There were two thoughts running through my head the moment I took my first step off the plane at Keflavik Airport.
1. I really should have reconsidered trying to stay longer and camp out a bit.
2. There is something very serene about looking out into a seemingly never ending stretch of nothing.
Reykjavik is a rather small city, so seeing it in a day is very doable. Conveniently, there is also luggage storage available at the airport (via Geysir rent-a-car) for a reasonable price, so we – as in, my mom and I – did not have to lug our giant bags into the city. And at just shy of $50 total for 24hr storage for 5 bags, I’d say it’s a pretty good deal.
Getting to Reykjavik
Back when I booked my tickets, I had reserved seats on Flybus to get from the aiport to the. Reykjavik bus terminal. The ride is about 45 minutes long, and once at the bus stop, you have the option of either taking a cab downtown, walking, or – what we did – taking a smaller shuttle that drops you off at your hotel/guesthouse (Flybus provides a list of places they offer drop-off service for, which you can find when reserving a spot on Flybus+).
So you’re in Reykjavik. Now what?
As I mentioned before, Reykjavik is rather small, so seeing most everything in a day is definitely possible. There are some buses and tour groups that can take you around, but, as is my habit, I prefer exploration on foot.
One of the advantages of this quasi-flâneur (or flâneuse) approach to doing things is that it allows for you to stumble upon some of Reykjavik’s wonderful street art.
As well as some rather interesting bike racks :
Of course, we also took the time to see some of the more well-known monuments, like the Sun Voyager :
And the Harpa
We were only able to take a look around on the ground floor of the building, but for those interested, they do offer guided tours (or you could also choose to see a concert).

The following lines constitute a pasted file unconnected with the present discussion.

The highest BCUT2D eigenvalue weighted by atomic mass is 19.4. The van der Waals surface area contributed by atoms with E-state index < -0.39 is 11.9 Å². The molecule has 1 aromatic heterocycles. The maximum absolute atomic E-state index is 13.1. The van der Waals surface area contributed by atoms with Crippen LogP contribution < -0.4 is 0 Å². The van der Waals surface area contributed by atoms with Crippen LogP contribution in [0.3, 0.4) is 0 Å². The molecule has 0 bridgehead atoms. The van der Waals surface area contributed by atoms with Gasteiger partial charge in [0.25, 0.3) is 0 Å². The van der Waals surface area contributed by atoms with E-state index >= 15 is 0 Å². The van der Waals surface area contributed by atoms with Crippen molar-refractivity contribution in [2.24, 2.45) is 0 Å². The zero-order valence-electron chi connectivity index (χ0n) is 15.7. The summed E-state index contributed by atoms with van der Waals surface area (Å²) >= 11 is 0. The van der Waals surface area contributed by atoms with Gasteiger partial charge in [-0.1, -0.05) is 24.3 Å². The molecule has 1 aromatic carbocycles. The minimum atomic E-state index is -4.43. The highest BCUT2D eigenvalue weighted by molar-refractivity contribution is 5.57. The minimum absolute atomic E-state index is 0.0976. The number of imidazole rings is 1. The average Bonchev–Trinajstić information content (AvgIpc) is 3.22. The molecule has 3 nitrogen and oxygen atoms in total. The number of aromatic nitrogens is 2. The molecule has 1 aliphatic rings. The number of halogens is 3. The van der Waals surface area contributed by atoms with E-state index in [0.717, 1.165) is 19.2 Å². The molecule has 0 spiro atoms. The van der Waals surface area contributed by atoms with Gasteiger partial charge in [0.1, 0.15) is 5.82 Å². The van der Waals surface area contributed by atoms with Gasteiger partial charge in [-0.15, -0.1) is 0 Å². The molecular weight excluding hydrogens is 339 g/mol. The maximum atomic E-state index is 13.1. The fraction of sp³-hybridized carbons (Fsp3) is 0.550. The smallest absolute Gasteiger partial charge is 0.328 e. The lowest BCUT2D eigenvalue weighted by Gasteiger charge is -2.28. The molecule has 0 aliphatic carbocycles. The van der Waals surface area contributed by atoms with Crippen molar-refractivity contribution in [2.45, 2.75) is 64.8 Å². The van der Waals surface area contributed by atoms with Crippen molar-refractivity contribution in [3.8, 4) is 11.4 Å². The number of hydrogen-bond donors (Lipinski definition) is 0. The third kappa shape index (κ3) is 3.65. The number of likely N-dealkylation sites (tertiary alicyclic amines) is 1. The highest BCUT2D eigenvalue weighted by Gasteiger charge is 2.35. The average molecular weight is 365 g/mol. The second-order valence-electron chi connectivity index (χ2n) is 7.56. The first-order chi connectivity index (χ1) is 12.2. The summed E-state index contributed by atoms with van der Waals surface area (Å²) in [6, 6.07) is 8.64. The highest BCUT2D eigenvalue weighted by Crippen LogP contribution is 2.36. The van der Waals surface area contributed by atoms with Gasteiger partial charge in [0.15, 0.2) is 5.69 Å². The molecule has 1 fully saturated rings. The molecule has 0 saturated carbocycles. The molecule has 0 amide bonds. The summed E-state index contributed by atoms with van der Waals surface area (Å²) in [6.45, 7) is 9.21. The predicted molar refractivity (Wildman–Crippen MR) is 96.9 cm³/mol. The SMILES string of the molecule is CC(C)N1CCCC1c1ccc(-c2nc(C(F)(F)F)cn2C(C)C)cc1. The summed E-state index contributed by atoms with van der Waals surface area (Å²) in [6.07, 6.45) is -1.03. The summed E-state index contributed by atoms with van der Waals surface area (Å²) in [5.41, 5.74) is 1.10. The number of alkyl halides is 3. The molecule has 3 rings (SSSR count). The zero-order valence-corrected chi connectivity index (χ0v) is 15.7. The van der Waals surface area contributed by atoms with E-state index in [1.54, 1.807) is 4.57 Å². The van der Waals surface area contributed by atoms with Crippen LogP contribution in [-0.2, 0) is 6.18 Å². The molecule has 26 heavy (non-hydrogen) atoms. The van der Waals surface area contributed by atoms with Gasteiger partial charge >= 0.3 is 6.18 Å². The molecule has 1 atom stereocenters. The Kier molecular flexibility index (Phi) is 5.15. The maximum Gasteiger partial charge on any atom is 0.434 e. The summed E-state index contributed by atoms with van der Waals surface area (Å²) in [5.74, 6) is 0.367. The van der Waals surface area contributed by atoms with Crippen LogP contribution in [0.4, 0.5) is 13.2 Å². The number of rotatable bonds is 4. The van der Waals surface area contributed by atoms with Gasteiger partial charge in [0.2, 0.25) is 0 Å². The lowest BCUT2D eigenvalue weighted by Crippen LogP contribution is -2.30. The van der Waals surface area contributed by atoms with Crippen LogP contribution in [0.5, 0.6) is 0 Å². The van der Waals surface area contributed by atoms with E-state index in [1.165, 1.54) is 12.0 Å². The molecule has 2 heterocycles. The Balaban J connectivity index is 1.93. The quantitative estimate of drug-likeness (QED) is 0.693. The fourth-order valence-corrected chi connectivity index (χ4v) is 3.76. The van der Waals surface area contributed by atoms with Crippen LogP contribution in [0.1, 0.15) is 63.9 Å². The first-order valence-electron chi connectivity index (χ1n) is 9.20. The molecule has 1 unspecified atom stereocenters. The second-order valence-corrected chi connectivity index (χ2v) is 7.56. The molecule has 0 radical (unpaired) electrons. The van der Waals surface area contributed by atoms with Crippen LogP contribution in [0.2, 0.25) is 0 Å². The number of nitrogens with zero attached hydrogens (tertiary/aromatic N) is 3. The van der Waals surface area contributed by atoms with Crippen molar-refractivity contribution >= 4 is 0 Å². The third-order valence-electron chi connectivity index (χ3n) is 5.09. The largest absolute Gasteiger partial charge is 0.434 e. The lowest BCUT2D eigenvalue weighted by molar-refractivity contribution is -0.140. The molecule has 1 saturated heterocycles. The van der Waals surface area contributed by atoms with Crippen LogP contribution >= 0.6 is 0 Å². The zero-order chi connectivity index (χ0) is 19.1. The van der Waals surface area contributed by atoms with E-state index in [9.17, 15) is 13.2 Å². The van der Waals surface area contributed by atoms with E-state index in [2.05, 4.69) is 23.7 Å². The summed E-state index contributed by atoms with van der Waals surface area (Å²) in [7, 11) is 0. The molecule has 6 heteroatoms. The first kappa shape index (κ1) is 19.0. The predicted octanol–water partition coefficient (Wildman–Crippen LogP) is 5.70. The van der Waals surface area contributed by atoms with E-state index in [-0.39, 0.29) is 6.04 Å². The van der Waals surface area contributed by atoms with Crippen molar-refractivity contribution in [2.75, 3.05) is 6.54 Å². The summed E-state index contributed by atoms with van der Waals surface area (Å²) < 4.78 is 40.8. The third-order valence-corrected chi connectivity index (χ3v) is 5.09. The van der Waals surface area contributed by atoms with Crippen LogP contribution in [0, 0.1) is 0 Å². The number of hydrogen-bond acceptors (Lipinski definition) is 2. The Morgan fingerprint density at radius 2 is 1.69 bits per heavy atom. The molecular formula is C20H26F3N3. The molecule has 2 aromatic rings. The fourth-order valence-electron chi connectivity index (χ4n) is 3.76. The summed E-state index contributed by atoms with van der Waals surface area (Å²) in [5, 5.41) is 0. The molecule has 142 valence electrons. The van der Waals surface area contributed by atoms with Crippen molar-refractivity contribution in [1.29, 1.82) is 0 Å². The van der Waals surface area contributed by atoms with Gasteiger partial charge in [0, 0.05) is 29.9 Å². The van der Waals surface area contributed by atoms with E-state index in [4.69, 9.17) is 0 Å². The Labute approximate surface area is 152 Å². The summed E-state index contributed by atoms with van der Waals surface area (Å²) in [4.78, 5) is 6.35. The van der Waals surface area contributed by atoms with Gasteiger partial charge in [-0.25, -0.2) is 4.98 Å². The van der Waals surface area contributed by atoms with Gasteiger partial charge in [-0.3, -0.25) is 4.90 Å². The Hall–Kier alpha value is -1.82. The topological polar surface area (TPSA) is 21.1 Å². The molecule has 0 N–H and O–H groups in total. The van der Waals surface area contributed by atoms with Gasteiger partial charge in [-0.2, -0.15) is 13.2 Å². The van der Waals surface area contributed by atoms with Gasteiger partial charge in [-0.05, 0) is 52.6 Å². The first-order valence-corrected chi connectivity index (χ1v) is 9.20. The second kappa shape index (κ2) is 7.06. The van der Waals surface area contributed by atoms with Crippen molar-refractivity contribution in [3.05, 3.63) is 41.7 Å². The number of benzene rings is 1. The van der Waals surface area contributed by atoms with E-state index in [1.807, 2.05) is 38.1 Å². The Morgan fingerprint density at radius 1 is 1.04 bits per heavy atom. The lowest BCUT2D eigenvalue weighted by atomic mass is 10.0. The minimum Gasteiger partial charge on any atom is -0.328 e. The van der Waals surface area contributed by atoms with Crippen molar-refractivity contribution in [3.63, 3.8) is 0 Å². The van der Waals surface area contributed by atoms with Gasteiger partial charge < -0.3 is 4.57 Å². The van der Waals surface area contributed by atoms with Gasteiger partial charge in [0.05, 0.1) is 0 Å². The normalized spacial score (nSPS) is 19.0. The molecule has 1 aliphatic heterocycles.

We also took some time to stop in at the National Gallery of Iceland (they don’t allow photos inside, so no pictures, unfortunately). If you choose to visit here, note that your ticket also grants you admission to the Asgrimur Jonsson Collection and the Sigurjon Olafsson Museum.
Where (and what) we ate
As I meantioned earlier, Reykjavik is expensive, and this can somewhat affect how/what you plan for your meals. Since we were only there for a day, we didn’t worry too much about strategizing going out for meals with trips to the grocery store, but I will say that we did forego ordering any alcohol during our meals out (because that’s where things can get realllly pricey).
Also, as we were planning on going to bed early in the evening in order to get enough rest before waking up at 3am to catch our shuttle back to the airport, we stuck to two full meals: brunch and dinner.
Brunch was at a lovely bakery called Sandholt (Laugavegur 36). Here you can either grabbed some baked goods to go (just grab a ticket at the entrance and wait for your number to be called), or you can do as we did and eat in.
We shared a cinnamon bun (because you kind of need to in the Nordics – and these are particularly good ones), and I ordered some skyr with granola while my mom opted for some eggs with fresh-baked bread and a small salad. Everything was absolutely delicious, but due to how busy it was, our order somehow got lost in the shuffle. Thankfully the staff was very attentive, and the mistake was promptly rectified.
Brunch pretty much filled us up for the day, although I did insist on stopping for some coffee at Reykjavik Roasters later that afternoon (pretty sure I would have passed out mid-walk if I didn’t) :
Dinner was at a place called the Sægreifinn (or Seabaron) near the old Harbor. I chose this place on the recommendation of a friend, and I’m very glad I did because not only is this place a good value, the food is rather excellent as well.
The main thing on offer are fish skewers, with most of the fish being local (although they will tell you which ones are not if you ask. We ordered a couple of different kinds (my advice: get the monkfish) and split a bowl of lobster soup to start (an appropriate choice, given the chilly wind that picked up right before we got there).
We pretty much just went to sleep (or at least tried to sleep) after that. It still blows my mind how late the sun stays out when you’re so far north.
I really would like to come back to Iceland again someday. There was this moment when I was sitting by the Sun Voyager, looking out at the hills across the bay, and I could feel this pull towards them, this urge to plunge into this open expanse at once full of life and blissfully empty. Maybe that’s part of the whole renewal thing.